Each week on the EDGE of the Web we invite an industry insider to talk about some of the latest digital marketing news headlines. This week host Erin Sparks and Creative Studio Producer Jacob Mann along with special guest Mordy Oberstein, Wix’s SEO Liaison. Here’s this week’s news roundup from the award-winning EDGE of the Web podcast: 


Google’s December 2020 core update was big, even bigger than May 2020, say data providers

From Barry Schwartz on Search Engine Land we learn that Google’s December 2020 core update was big, even bigger than May 2020, say data providers. The rollout of the latest Google core update happened on December 3, and the impacts really started showing up on December 4. As usual, some sites were impacted negatively while others were impacted positively.

  • Erin Sparks: There’s been a good swing in volatility, and it does often take a week or two for the update to fully roll out in order to see the full impacts. This was a very broad global update, not confined to any particular sector or region or country. Lots of chatter out there about this one.
  • Mordy Oberstein: Normally with this kind of broad update the majority of volatility is seen in niches like health and finance, but there was a surprisingly big spik in volatility for retail sites. It also came in two waves, which saw some strange reversals from the first wave to the second wave of the update. Sites were seeing huge rises in traffic one day and then a huge downswing the next day, and this was happening over the course of several days. 
  • Erin Sparks: There wasn’t a ton of rhyme or reason to the “winners” and “losers,” though some of the bigger losers were YMYO sites related to nutrition, medicine, and health.
  • Mordy Oberstein: Then again, some of the YMYO sites made significant gains relative to the dot-gov and dot-edu sites like the CDC that were dominating during much of the pandemic. And those hyper-authoritative sites are still way ahead of the others.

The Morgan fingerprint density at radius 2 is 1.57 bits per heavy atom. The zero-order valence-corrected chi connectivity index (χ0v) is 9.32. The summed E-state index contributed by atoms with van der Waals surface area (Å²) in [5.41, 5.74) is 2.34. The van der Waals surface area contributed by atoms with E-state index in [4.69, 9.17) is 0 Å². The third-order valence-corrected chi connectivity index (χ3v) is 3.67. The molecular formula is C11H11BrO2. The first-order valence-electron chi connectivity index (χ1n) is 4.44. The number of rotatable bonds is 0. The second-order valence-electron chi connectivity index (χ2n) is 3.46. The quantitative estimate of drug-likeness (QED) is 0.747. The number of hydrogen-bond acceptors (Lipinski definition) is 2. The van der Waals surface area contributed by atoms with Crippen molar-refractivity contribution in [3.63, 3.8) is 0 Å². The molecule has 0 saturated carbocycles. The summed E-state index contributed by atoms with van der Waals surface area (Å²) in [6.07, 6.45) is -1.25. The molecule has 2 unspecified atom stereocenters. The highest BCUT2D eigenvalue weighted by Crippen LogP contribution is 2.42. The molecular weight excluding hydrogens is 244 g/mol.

Google on Penalizing Misinformation

A controversial topic recently explored by Roger Montti on Search Engine Journal was Google on Penalizing Misinformation. If misinformation in search results is as bad or worse than spam (think medical search results related to COVID vaccines and so on), should Google more proactively penalize offending sites? Google’s Danny Sullivan weighed in.

  • Erin Sparks: The article presents a kind of blow-by-blow exchange of views between SEO and search marketing practitioner Joe Hall and Google’s Danny Sullivan. Joe called Google out saying they ought to treat misinformation, especially medical misinformation related to the pandemic, every bit as harshly as they treat spam sites. 
  • Mordy Oberstein: Joe Hall had previously called out Google around issues related to their lack of transparency around core updates. It’s like when antisemitic stuff was coming up in Google Image search results some months back and many of us were pretty upset about it, Danny’s response was that Google is not in the business of determining what’s true and not true. And while I have to say I understand that argument—do we really want Google being the ultimate judge of truth? So, I get that. And while I was among those calling for the content to be taken down, if you step back and look at it from a broader perspective, it’s not that simple. It’s complicated.